The Aesthetic Midface Analysis: Diagnosis and Surgical Planning
Prominent high cheekbones are regarded as attractive and youthful by Western standards of beauty. However, they considered as less attractive by Asians as it gives a strong and aggressive impression. To attain a more slender and smooth midfacial contour, reduction malarplasty is commonly performed among Asians.
The successful correction of prominent zygoma first requires the identification and classification of the wide variety of the shape of cheekbone and then followed by appropriate application of surgical technique according to the subtype of zygomatic prominence as all patients have different degrees of protrusion and morphology of the zygomatic bone.
Based on the distinct features of several morphologic subcomponents, the prominent zygoma can be classified into six types and five types of corresponding surgical techniques including I-, L-, and high L-osteotomy combined with reduction of external orbital rim and tripod osteotomy.
In addition to the standard technique using L-shaped osteotomy via intraoral and preauricular approach, further refinements such as high L-shaped osteotomy and inferolateral orbital rim reduction through periocular access allow us to prevent the potential for complaints with aesthetic consequences of remaining prominence of orbital rim.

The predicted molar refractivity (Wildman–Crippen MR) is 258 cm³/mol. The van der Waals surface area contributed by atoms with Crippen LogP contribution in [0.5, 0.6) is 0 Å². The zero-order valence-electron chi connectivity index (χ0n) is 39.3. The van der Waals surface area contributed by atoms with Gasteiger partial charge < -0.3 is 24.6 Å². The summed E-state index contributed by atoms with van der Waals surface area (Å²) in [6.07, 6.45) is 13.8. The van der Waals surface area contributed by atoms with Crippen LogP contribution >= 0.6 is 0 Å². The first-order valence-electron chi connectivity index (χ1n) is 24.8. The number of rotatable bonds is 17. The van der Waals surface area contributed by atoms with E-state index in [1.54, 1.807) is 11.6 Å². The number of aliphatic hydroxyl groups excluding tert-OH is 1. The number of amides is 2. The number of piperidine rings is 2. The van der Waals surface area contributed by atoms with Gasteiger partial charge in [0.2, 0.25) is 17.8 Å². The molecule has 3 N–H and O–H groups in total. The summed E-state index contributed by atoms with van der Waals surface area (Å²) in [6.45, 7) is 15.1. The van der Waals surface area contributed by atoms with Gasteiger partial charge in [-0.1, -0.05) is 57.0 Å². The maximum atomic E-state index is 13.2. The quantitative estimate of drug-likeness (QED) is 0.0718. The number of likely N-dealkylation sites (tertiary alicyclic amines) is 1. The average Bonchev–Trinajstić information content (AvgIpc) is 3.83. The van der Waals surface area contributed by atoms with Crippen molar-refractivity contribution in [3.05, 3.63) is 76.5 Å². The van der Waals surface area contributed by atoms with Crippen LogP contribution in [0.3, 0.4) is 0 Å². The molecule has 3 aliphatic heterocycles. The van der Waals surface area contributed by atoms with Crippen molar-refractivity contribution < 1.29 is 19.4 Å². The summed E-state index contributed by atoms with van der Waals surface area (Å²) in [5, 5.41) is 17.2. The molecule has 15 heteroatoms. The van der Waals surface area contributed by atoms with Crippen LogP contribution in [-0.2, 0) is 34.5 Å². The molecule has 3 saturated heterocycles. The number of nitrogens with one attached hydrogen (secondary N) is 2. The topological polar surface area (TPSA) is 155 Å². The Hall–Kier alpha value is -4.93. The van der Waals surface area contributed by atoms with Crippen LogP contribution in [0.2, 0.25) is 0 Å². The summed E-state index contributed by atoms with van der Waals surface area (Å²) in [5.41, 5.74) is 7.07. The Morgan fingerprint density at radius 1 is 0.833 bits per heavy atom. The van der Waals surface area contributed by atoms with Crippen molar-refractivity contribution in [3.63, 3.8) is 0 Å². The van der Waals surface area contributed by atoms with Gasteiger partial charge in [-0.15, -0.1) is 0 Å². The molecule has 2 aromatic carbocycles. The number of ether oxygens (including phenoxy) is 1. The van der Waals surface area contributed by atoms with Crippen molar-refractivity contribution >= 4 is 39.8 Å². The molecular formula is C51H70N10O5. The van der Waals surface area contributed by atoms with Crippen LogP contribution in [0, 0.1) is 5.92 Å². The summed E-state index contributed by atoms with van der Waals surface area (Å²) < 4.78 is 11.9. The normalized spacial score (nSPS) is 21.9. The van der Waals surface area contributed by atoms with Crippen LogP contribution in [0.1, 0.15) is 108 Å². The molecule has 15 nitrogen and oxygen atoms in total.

Critical factors including bizygomatic width, volume, and position of zygomatic body should be thoroughly evaluated. Also the new position of the point of maximal malar projection carefully planned because the zygomatic body and arch usually moves medially, posteriorly, and sometimes superiorly.
The thickness of overlying soft tissues including skin, subcutaneous fat, muscles, and buccal fat should be evaluated. In the patient with thin skin and minimal cheek fat, the operative results are obvious and postoperative soft tissue drooping is minimal. On the other hand, if the patient has thick skin with abundant fat, the effect is less obvious, and cheek drooping is more probable. This patient should be informed about the possibility of cheek drooping and appropriate adjunctive measures.
The following factors are considered high risk for skin and soft tissue sagging: (1) over 40 years of age, (2) abundant cheek fat, (3) thin skin and skin laxity, (4) class II mandible or ill-defined mandible neckline, and (5) deep nasolabial fold or jowl.
Reduction malarplasty can be performed solely or in combination with mandible reduction, genioplasty, or forehead augmentation.
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